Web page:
Introduction: Imperial Sentiment in the British Empire — Themes and Perspectives

  • John Griffiths
Part of the Britain and the World book series (BAW)


The era 1870–1914 witnessed a significant reconfiguration of the ways in which both Britain regarded its overseas possessions and the way those same territories located within the British Empire regarded it. During the 1870s, in the wake of German and Italian unification, the idea that a more tightly integrated British world could be constructed was voiced. This sentiment had existed well before 1870, but Britain, itself in the midst of economic depression by the mid-1870s, now looked to its colonies as a means of triggering an economic recovery and, by the 1890s, the idea of unity was given further momentum based on defensive considerations in the face of aggressive German militarisation.1 Increasing admiration of the federal project accomplished in the USA, Canada, Germany and Switzerland also played a significant role in leading some intellectuals to suggest closer political ties between Britain and its far-flung Empire. Indeed, historians have detected a new interest in the Empire emerging in the 1860s, pointing to the formation of the Royal Colonial Institute as early evidence of this rejuvenation, as was the increasing adoption of the term ‘Greater Britain’, used, for example, in the works of Charles Dilke and J.R. Seeley.2 It was initially a Greater Britain which included the USA as an ‘English speaking people’, but the latter was subsequently excluded from later discourse concerning ‘Britishness’. Thus, whereas Dilke integrated the USA in his narrative published in the 1860s, J.R. Seeley, in his bestselling The Expansion of England, published in 1883, placed discussion of the USA in a chapter entitled ‘Schism in Greater Britain’ and noted that: ‘The American Revolution called into existence a new state, a state inheriting the language and traditions of England, but taking in some respects a line of its own.’3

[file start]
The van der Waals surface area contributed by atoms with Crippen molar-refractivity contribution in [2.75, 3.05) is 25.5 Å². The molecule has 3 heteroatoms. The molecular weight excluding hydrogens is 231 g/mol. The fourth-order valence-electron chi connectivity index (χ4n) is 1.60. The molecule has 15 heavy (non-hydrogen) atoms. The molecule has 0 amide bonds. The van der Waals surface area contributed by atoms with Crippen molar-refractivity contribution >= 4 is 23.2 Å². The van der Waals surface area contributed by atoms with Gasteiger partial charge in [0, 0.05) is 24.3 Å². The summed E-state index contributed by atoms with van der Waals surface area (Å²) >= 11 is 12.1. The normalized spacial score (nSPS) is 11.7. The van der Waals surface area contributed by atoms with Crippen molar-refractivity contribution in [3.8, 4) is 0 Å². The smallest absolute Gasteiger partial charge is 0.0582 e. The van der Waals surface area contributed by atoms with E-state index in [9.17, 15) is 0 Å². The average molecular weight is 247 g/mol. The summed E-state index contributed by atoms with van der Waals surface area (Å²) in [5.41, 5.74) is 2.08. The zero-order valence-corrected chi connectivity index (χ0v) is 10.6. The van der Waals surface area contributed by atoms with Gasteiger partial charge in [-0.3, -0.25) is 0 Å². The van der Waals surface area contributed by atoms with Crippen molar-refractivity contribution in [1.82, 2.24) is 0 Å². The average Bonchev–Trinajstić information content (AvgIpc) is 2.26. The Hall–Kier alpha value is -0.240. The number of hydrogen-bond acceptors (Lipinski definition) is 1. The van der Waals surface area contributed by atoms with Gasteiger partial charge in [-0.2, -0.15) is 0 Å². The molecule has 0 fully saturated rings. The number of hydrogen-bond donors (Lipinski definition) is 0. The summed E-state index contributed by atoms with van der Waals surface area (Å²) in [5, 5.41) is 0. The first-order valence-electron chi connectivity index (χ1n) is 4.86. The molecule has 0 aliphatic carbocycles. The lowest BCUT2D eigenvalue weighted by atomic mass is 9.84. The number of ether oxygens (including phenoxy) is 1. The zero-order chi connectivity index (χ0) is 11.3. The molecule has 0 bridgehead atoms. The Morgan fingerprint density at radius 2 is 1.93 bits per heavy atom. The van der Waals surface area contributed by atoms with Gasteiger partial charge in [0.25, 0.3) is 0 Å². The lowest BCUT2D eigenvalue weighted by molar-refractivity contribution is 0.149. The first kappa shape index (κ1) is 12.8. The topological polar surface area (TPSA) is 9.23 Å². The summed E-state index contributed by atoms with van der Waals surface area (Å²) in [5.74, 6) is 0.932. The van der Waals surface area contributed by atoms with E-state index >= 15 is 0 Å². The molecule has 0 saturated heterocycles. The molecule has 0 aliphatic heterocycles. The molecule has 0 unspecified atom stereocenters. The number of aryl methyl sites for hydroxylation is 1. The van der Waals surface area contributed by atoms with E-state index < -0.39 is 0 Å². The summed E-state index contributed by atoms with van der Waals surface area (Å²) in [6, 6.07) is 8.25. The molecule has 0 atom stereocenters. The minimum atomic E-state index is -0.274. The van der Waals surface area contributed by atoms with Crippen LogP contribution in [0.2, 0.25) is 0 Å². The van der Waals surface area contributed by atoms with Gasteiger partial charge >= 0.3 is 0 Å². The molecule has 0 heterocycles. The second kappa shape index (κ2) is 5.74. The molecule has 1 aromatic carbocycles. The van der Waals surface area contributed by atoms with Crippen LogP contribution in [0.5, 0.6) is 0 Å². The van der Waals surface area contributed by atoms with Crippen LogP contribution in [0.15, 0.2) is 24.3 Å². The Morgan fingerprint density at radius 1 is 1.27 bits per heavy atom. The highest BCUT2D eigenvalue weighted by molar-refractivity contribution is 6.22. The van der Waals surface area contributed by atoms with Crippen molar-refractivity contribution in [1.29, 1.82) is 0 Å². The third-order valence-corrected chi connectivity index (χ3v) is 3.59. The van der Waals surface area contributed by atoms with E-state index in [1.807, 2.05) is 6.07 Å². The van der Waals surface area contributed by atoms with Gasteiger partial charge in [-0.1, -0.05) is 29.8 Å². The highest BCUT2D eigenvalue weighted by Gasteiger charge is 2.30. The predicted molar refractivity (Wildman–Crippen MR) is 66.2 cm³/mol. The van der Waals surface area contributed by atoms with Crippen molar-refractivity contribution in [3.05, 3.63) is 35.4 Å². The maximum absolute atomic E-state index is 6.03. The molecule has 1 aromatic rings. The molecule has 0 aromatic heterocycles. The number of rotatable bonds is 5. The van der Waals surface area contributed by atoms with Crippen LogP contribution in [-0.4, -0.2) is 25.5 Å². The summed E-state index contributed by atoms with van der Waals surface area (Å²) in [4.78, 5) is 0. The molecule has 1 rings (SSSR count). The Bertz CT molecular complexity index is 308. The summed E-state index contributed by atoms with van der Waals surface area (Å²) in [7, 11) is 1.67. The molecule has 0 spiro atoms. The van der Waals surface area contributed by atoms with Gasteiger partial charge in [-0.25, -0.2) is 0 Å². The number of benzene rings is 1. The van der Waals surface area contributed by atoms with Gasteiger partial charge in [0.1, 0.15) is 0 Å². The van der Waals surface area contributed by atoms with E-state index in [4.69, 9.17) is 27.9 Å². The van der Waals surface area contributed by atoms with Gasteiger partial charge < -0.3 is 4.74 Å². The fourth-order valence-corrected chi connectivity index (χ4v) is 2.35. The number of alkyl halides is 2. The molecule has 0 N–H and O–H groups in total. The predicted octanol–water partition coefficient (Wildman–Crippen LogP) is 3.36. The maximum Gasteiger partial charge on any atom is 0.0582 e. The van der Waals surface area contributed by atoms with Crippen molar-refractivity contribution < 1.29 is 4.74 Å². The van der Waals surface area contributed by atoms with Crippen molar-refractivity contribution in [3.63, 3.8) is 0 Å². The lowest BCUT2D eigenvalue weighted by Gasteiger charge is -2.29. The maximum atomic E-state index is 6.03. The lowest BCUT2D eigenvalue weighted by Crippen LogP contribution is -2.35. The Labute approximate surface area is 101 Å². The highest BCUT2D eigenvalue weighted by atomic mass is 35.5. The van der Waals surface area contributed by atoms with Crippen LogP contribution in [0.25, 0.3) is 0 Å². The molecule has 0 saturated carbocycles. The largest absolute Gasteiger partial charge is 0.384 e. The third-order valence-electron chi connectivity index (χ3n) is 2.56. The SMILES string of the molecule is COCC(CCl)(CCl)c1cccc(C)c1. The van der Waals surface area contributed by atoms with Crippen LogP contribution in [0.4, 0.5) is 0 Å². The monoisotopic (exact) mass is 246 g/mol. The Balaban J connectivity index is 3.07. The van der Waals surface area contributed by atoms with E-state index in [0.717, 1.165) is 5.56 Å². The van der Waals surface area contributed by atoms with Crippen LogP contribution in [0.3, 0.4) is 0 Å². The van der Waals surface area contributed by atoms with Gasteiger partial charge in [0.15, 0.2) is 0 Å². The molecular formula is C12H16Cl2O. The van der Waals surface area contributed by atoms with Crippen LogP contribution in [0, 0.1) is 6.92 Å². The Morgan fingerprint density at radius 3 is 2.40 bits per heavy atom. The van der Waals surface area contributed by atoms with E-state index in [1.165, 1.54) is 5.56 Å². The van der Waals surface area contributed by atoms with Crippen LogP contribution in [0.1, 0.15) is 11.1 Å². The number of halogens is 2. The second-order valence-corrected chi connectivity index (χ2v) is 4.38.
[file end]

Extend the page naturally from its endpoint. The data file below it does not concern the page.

Imperial Culture Preferential Tariff Urban Culture Imperial Idea Mother Country 
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Copyright information

© John Griffiths 2014

Authors and Affiliations

  • John Griffiths
    • 1
  1. 1.School of HumanitiesMassey UniversityNew Zealand

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